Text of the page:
Holy Cow! Even the ones I pick in the yard sometimes wilt. Weird that it’s just sometimes. But I’d really like to understand what’s going on physiologically to chase the wilt away.

  13. Christy says:

    Now if only I could learn how to revive my actual hydrangea in the yard. It hasn’t bloomed like a normal one in a couple years 🙁

  14. Cynna says:

    Great tip! I’ve been growing and propagating hydrangeas for years–they’re my favorite. Question…where do you find them blooming in the winter? I’m in Zone 6a. They’re not even in stores (cut) until May.

  15. Kathleen says:

    I am wont to shove the hydrangea blooms under water in a vase and float candles on top. No need to worry about wilting. However, now that I know how to revive them, no need to drown them anymore! 🙂
    A beautiful post, Karen. The photos are stunning.

  16. Elaine says:

    Thanks a lot, Karen. I’ve always been nuts about hydrangeas and bought Alum a while back getting ready for this year’s blooms at the market. But now, I’ll definitely do your boiling water method instead. You’d think scalding water would kill a plant considering florists place their flowers in coolers to keep them fresh. Weird, isn’t it?

  17. Laurie says:

    Am I the only person who had to google Alum?
    Great tip on reviving hydrangeas!

  18. Cath says:

    My daughter in law wanted all hydrangeas at her wedding, from the bouquets to the table arrangements. I too was worried about the wilt factor. An elderly lady down the way gave me a fool proof tip and not one wilted. When you prepare the hydrangeas, take a hammer and smash the bottom of the woody stems and put them in water.( I used a brick as the smashing block) Works like a charm!

  19. Janet says:

    Does this boiling water trick apply to all varieties of hydrangeas? I hope so!!! I have a beautiful Annabelle Hydrangea, HUGE white heads with small petal blossoms. Gorgeous on the plant, hardly ever gorgeous in the vase. I can’t wait to try it out this summer. Thanks, Karen!

  20. shirley says:

    I know this will sound really weird but I don’t like cut flowers in my house. I think it had something to do with reading the “Little Prince” when I was a child and noting the concern the little prince had for the one and only flower on his planet.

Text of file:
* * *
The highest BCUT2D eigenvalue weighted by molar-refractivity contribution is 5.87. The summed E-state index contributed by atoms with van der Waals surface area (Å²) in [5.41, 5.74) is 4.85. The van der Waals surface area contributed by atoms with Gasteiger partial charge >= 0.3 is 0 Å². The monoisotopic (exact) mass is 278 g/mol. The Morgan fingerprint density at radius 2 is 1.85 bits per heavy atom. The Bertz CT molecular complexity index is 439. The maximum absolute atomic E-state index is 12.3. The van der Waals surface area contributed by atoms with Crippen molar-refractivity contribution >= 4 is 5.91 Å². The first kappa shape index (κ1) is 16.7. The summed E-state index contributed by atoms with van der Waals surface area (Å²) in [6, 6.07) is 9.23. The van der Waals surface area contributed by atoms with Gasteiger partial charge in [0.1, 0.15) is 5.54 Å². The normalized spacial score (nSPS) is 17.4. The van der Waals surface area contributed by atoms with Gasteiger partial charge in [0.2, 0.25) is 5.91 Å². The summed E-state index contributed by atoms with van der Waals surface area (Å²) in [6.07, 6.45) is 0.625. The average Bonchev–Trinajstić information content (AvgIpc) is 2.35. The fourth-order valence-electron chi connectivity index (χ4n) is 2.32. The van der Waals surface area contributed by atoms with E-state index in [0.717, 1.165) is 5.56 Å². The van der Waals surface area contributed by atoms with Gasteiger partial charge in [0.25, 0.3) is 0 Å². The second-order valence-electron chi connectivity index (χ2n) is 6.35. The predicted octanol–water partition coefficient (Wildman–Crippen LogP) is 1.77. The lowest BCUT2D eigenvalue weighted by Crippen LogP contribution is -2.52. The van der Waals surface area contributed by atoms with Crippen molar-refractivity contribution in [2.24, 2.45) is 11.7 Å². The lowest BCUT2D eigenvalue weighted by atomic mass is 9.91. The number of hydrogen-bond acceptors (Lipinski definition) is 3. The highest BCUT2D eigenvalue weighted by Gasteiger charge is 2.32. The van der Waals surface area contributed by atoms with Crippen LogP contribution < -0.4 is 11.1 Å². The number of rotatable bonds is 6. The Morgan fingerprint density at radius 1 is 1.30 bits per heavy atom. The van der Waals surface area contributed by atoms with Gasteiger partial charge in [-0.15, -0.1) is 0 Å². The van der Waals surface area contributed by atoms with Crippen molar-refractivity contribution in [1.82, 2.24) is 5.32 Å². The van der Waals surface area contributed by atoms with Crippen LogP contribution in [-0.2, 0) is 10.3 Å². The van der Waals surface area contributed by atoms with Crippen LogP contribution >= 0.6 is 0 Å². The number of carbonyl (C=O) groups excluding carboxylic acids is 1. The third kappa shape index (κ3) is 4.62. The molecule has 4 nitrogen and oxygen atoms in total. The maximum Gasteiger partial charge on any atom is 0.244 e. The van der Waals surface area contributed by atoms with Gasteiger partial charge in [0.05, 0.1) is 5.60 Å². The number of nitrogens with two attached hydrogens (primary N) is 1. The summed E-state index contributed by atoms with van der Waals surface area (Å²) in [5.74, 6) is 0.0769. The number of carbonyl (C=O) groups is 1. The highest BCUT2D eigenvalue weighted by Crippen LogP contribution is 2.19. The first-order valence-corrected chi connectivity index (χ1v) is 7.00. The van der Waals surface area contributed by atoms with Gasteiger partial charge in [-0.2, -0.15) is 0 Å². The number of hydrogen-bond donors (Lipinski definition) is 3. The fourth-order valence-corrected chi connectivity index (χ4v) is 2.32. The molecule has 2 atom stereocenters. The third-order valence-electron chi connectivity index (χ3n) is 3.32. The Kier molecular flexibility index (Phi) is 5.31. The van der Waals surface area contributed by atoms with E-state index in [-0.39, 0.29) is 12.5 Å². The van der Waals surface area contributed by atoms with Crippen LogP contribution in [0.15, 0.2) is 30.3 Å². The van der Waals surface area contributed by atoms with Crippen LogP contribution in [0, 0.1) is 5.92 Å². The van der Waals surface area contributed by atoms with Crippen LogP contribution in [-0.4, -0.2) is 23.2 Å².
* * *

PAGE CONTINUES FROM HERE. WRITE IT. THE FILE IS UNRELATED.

Flowers know this and they start dropping their beautiful petals the moment they enter my house.
    I feel I am living in a flower graveyard.
    Here are all these beautiful blooms cut off at the knees and left to die far away from the beautiful outdoors, birds, insects etc. Just seems very sad to me.
    I prefer flowers to live and die in their own land and in their own time.
    I was once told that a lemon tree can be revived and made to bear more fruit by hammering long nails into its trunk. The principal seems to be the tree feels it is dying and suddenly summons up enough energy for a last stab at life.
    All this cutting and plunging into boiling water or poison like Alum sounds very much the same to me.
    Silly I know but the fewer things dying in my house, the better.
    (I also liberate potplants and creepy crawlies back into my garden!)
    No I am not the earth mother type of person!
    I don’t wear black hoodies or drink tonic water – diluting any drink with water seems a sacrilege – haven’t the distillers spent weeks taking the water out of the drinks?
    Just asking……
    Besides you can fit way more gin in the glass if you omit the tonic water!
    Then you don’t notice the flowers dying around you – I do this at weddings – often. 🙂

  21. Rhonda says:

    I love the pussy willows in your arrangement. As a Ukrainian kid in Saskatchewan we always had them in our Easter floral arrangements.

  22. Lindsay H says:

    KAREN- avert your eyes…

    Mike:
    Could you share this magical tonic water recipe? I love regular tonic, but I’m sure my G&T would benefit from your homemade T. Do you just use regular tonic and steep stuff in it? Please, help me take my happy hour drink to the next level….

  23. Milton says:

    With my wife, I’ve grown and propagated Hydrangeas for years, we furnished all the flowers for my brother’s wedding 10 years ago. We apply sulfur and aluminum sulfate to the bed in the spring to turn the flowers deep blue. That is a wonderful trick on the boiling water, I had never heard of it before. Will try it in May when ours come in.

    As for tonic water, it is great for leg cramps. If you have that problem you will learn to love it or add a little gin to ameliorate it.

  24. Judy says:

    The very hot or boiling water works on roses too.

  25. DonzaMama says:

    This post wins the internet today! I have so enjoyed reading not only the post, but also the comments. Thank you, Karen, for the tips! I can’t wait to try them on my cut hydrangeas this spring and summer!

  26. Linda says:

    I’m 100% with Karen on the tonic water taste–yuck! Think the Brits used it in India against malaria and probably in Africa before that. To keep from getting really sick I guess I could hold my nose and chug it–otherwise, no way.

  27. MaggieB says:

    Yes, this! Word of the Day with Karen – Ameliorate. Hmmm now to think of a sentence to drop into everyday conversation! However, if I use unameliorable I can score more points in Scrabble and in order to practice pronounciation add more Gin (pref Botanicals from Islay) to my tonic. Love it when I have my day planned out! Cheers everyone.

  28. Mike says:

    Since Karen already thinks me a shiftless ne’er-do-well, I went and wrote it up… mankitchen.org/2016/03/tonic-water-take-1/

  29. Marna says: